On the first page of Conflict of Command, George Rable posits, “People have largely made up their mind about George McClellan—and not in the general’s favor; nor do they seem amenable to rethinking their position.” He then spends 336 pages essentially proving the point. Uninterested in “refighting the military campaigns,” he instead sets out to examine the relationship between Lincoln and his ill-starred general.

The two men, both ambitious, shared a deep commitment to the Union’s preservation and possessed different, but potentially complementary abilities. An adept politician, Lincoln lacked the military know-how of McClellan, who contrariwise proved to be consistently obtuse politically. Although the two men met 57 times over a six-month period early in the war, their potential for an advantageous partnership went unrealized.

On one hand, that failure rested on fundamental strategic disagreements. McClellan advocated one big, meticulously planned campaign to win the war with overwhelming force—hence his Peninsula Campaign of 1862. He opposed emancipation and confiscation, and proved unwilling to spend the number of lives ultimately paid for Union success. Lincoln, pressured by the Radicals for quick military successes, was ever-conscious of the political costs of a general he and many others came to see as far too cautious and secretive.

But the two men, wary and reticent with one another, also failed to connect on a personal level. The well-born McClellan’s frequent excoriations of Lincoln as an uneducated rube in his letters to his wife reveal a deep disdain for his commander-in-chief, as did his frequent refusal to share his military thinking. Lincoln, for his part, was often indecisive, especially early in the war, and nettled the general with his often-unannounced visits to discuss strategy.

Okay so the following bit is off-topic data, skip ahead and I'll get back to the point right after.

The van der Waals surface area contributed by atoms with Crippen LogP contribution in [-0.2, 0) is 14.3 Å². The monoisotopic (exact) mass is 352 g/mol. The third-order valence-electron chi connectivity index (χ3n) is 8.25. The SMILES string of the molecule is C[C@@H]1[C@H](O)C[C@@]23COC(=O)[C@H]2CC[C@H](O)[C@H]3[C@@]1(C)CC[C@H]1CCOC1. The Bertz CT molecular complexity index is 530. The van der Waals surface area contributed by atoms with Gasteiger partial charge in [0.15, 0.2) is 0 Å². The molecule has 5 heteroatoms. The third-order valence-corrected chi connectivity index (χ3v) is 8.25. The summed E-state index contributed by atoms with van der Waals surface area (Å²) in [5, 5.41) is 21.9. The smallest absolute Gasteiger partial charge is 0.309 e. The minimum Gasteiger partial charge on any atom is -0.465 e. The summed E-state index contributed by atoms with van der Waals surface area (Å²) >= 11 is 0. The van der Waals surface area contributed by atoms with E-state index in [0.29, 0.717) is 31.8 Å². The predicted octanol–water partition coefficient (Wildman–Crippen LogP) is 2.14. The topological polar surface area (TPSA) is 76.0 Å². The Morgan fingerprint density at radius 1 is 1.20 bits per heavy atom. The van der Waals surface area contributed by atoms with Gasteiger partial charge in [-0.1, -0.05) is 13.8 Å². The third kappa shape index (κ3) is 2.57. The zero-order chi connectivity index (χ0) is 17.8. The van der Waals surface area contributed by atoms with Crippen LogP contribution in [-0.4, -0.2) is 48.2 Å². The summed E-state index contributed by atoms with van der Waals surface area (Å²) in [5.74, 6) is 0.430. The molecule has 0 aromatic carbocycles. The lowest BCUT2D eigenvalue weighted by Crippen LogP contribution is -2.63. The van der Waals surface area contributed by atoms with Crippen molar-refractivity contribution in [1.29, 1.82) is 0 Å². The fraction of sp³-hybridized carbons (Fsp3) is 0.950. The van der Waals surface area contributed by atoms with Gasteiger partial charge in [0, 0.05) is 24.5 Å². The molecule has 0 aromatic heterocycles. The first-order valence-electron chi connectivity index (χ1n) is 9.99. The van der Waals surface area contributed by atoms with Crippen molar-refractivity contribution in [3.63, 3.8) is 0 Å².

But McClellan did some things well. Adept at organizing the Army of the Potomac, he endeared himself to his troops by displaying genuine concern for their well-being. He also insisted on humane treatment for civilians entrapped by the war. Furthermore, Rable notes, whatever his shortcomings, “The replacements for McClellan as both general in chief and commander of the Army of the Potomac proved less than satisfactory.”

The general’s greatest moment may have been the manner in which he accepted Lincoln’s decision in November 1862 to replace him with a reluctant Ambrose Burnside. Rather than accede to credible talk among his junior officers of marching on Washington to force his restoration to command, McClellan quashed such plans and withdrew, amid considerable fanfare, never again to lead Union troops.

Perhaps one of his contemporaries best understood why a man of such promise came to be seen as a failure. “The critics of McClellan do not consider this vast and cruel responsibility,” observed former President Ulysses S. Grant in 1878. “McClellan was a young man when this devolved upon him, and if he did not succeed, it was because the conditions of success were so trying. If McClellan had gone into the war as Sherman, Thomas, or Meade, had fought his way along and up, I have no reason to suppose that he would not have won as high a distinction as any of us.”

Conflict of Command

George McClellan, Abraham Lincoln, and the Politics of War

By George C. Rable, LSU Press, 2023

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